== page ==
Today’s reading is grounding.  It reminds me that as fascinated as I am by Christian theology, Christology, pneumatology, and ecclesiology, that fascination is rarely shared by the people I serve as pastor.  Rather, their interests are more down to earth and practical.  They want to know how to live as people of good character who do good in the world, find strength and guidance for the day, and healing in times of suffering.

I have sometimes groused that it seems that too many people come to Christianity and church for free therapy.  They want to an uplifting experience that makes them feel better.  But the stress and anxiety brought on by national and world events over the last year or two have made me more aware that life can be difficult and our need for healing frequent.

Jesus never groused about people coming to him for healing.  He responded to them, not with theologically-centered sermons but with compassion by healing them.  He met needs no one else could meet.  We who serve as pastors would do well to get our heads out of our “-ologies”, offer Jesus’ healing to individuals, and lead our congregations to do works of compassion that bring healing to our world.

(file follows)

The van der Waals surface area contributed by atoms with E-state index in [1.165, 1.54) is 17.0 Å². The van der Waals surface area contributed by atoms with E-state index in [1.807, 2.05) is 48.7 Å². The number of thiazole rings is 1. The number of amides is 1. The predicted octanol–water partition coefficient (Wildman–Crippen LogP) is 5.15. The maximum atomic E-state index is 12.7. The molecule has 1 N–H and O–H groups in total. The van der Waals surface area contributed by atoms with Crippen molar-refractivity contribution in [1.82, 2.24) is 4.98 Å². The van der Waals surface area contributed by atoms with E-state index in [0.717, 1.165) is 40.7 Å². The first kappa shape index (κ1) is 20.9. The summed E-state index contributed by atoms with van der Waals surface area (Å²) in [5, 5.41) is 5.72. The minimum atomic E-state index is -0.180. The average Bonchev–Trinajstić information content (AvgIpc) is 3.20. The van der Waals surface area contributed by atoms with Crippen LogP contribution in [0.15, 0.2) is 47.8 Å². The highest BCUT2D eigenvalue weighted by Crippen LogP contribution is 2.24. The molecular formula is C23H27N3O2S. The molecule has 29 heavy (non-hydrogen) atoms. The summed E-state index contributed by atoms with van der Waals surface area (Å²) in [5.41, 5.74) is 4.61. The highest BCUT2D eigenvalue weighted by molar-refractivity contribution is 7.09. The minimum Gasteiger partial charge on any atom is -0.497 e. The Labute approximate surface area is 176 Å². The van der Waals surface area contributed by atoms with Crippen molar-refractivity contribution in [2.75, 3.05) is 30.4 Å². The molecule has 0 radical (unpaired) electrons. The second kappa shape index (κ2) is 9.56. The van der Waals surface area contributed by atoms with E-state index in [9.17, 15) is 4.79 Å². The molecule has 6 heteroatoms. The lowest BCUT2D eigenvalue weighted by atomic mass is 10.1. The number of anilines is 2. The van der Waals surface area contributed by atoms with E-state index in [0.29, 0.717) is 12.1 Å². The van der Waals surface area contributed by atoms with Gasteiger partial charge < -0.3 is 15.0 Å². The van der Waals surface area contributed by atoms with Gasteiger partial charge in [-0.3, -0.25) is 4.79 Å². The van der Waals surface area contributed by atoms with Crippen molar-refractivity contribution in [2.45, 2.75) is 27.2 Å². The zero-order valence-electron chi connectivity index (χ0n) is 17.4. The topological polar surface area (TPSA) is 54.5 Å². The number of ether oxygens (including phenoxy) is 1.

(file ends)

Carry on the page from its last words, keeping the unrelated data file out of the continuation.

Text:  Mark 6:13-29
“I want you to give me John the Baptist’s head on a plate, right this minute.”

The back half of chapter 6 of Mark’s gospel is a recap of the demise of John the Baptist.  He had called out Herod for marrying his brother Philip’s wife in violation of Leviticus 18.16, a ballsy move given that Herod had his brother assassinated, which was typical of his ruthlessness.  Oddly enough, it wasn’t Herod who had it in for John but Herodias, the widow of Philip who married Herod.  To make a long story a short, she asked for John’s head on a platter and literally received the same.